As we begin 2017, perhaps some of you will have taken a seasonal break from your work. Or perhaps you worked right through: it can be hard to take time out from research and academic life. Some of you might be making New Year's resolutions and perhaps one of them might be to think of your work-life balance. With this in mind, our blog is taking a look at … [Read more...] about Saying No: Why it’s important to be brave
It’s nearly the end of 2016, and time for me to take a quick look back at our most popular blogposts from this year.* Actually, some of the posts that were most visited this year date back to 2015, perhaps because they have been heavily promoted like our digital identity health check, or perhaps because the topic appeals to many of you, such as our post … [Read more...] about Have you read our “top ten” posts for 2016? A round-up for the year.
Irrespective of which hemisphere you currently live in, the conversation about academic leave this holiday season can bring up some uncomfortable truths for those studying or working. Social Media correspondent Sarah Wayland explores the conundrum of ‘to stop or not to stop’ when those around you take leave… A few weeks ago, I began as a Post-Doc Research … [Read more...] about Rethinking leave – to stop or not to stop this holiday season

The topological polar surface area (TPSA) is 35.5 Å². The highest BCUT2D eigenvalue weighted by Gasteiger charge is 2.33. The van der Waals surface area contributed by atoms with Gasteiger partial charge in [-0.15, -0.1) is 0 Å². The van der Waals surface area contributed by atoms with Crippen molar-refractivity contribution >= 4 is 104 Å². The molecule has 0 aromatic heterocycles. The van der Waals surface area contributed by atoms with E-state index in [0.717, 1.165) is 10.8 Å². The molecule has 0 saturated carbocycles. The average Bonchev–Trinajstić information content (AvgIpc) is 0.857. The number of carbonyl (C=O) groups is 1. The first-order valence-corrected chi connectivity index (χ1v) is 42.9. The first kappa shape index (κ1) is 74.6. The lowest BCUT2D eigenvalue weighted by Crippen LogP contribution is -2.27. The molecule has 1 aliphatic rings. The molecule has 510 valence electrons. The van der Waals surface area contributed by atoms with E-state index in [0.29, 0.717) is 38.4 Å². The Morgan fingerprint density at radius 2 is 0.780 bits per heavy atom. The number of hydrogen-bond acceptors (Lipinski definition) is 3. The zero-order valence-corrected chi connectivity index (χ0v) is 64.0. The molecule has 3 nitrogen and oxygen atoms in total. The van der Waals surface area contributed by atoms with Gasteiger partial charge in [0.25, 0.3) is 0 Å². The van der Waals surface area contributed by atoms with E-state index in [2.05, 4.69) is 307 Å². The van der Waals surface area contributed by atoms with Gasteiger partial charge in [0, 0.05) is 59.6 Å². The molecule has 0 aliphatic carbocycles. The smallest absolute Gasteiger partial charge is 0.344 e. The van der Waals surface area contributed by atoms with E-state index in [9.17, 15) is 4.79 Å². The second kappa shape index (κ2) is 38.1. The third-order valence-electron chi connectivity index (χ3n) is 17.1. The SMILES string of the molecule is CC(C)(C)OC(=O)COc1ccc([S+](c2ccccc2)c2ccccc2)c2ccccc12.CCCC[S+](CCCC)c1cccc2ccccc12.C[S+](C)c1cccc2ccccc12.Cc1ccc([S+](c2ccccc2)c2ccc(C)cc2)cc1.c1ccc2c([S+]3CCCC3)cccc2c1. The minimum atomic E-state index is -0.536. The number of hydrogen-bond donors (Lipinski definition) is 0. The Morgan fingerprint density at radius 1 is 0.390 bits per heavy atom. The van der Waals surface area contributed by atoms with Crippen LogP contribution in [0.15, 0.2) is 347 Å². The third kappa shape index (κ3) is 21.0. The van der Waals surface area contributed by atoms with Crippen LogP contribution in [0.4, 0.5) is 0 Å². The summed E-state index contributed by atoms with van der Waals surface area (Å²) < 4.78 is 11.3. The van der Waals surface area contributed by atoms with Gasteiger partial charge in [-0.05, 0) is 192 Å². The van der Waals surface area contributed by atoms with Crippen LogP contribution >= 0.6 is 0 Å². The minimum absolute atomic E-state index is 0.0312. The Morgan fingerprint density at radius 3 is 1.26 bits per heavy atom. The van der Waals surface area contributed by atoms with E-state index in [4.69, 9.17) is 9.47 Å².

Earlier this year we attended the Vitae Researcher Developer conference. Here we delivered a range of sessions on academic career breaks as well as presenting a poster on collaboration competencies. There was a lot of interest in our poster and since the event we’ve been working on a version to share more widely. With the festive season upon us, here it is … [Read more...] about Competencies needed for research collaboration: an infographic
This year has seen a lot of focus in the press on issues of precariousness in employment for early career researchers, many of whom are seeking a way out of precarity. In the last quarter of this year, our blog has looked a lot at the career options available to those who finish their PhD. Career paths are a theme close to the core mission of piirus.ac.uk … [Read more...] about Why researchers might want a way out of precarity